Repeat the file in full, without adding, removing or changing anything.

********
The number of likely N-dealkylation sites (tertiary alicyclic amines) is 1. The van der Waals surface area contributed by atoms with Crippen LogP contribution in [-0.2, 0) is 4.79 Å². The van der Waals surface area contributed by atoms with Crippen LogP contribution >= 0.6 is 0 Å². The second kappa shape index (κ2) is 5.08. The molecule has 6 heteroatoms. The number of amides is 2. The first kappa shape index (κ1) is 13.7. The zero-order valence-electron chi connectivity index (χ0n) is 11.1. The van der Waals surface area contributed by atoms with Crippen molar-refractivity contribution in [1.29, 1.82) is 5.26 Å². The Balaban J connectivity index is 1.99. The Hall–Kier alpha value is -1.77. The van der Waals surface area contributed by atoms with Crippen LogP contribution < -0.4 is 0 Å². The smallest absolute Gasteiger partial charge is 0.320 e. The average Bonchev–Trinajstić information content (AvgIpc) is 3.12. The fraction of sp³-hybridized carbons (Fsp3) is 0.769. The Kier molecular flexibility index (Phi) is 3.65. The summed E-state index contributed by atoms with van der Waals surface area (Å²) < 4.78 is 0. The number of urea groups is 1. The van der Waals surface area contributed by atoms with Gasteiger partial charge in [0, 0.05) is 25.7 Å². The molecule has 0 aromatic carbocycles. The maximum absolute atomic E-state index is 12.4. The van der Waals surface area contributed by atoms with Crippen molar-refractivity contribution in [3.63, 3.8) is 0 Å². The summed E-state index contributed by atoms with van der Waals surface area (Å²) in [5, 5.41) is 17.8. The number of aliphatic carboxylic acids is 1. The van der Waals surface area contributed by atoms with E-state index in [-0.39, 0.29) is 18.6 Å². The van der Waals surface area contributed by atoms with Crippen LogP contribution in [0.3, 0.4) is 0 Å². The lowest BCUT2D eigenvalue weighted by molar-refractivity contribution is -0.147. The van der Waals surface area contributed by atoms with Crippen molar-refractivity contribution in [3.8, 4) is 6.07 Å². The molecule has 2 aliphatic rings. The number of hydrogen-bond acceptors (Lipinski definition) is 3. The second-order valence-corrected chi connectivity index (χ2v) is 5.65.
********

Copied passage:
The number of likely N-dealkylation sites (tertiary alicyclic amines) is 1. The van der Waals surface area contributed by atoms with Crippen LogP contribution in [-0.2, 0) is 4.79 Å². The van der Waals surface area contributed by atoms with Crippen LogP contribution >= 0.6 is 0 Å². The second kappa shape index (κ2) is 5.08. The molecule has 6 heteroatoms. The number of amides is 2. The first kappa shape index (κ1) is 13.7. The zero-order valence-electron chi connectivity index (χ0n) is 11.1. The van der Waals surface area contributed by atoms with Crippen molar-refractivity contribution in [1.29, 1.82) is 5.26 Å². The Balaban J connectivity index is 1.99. The Hall–Kier alpha value is -1.77. The van der Waals surface area contributed by atoms with Crippen LogP contribution < -0.4 is 0 Å². The smallest absolute Gasteiger partial charge is 0.320 e. The average Bonchev–Trinajstić information content (AvgIpc) is 3.12. The fraction of sp³-hybridized carbons (Fsp3) is 0.769. The Kier molecular flexibility index (Phi) is 3.65. The summed E-state index contributed by atoms with van der Waals surface area (Å²) < 4.78 is 0. The number of urea groups is 1. The van der Waals surface area contributed by atoms with Gasteiger partial charge in [0, 0.05) is 25.7 Å². The molecule has 0 aromatic carbocycles. The maximum absolute atomic E-state index is 12.4. The van der Waals surface area contributed by atoms with Crippen molar-refractivity contribution in [3.63, 3.8) is 0 Å². The summed E-state index contributed by atoms with van der Waals surface area (Å²) in [5, 5.41) is 17.8. The number of aliphatic carboxylic acids is 1. The van der Waals surface area contributed by atoms with E-state index in [-0.39, 0.29) is 18.6 Å². The van der Waals surface area contributed by atoms with Crippen LogP contribution in [0.3, 0.4) is 0 Å². The lowest BCUT2D eigenvalue weighted by molar-refractivity contribution is -0.147. The van der Waals surface area contributed by atoms with Crippen molar-refractivity contribution in [3.8, 4) is 6.07 Å². The molecule has 2 aliphatic rings. The number of hydrogen-bond acceptors (Lipinski definition) is 3. The second-order valence-corrected chi connectivity index (χ2v) is 5.65.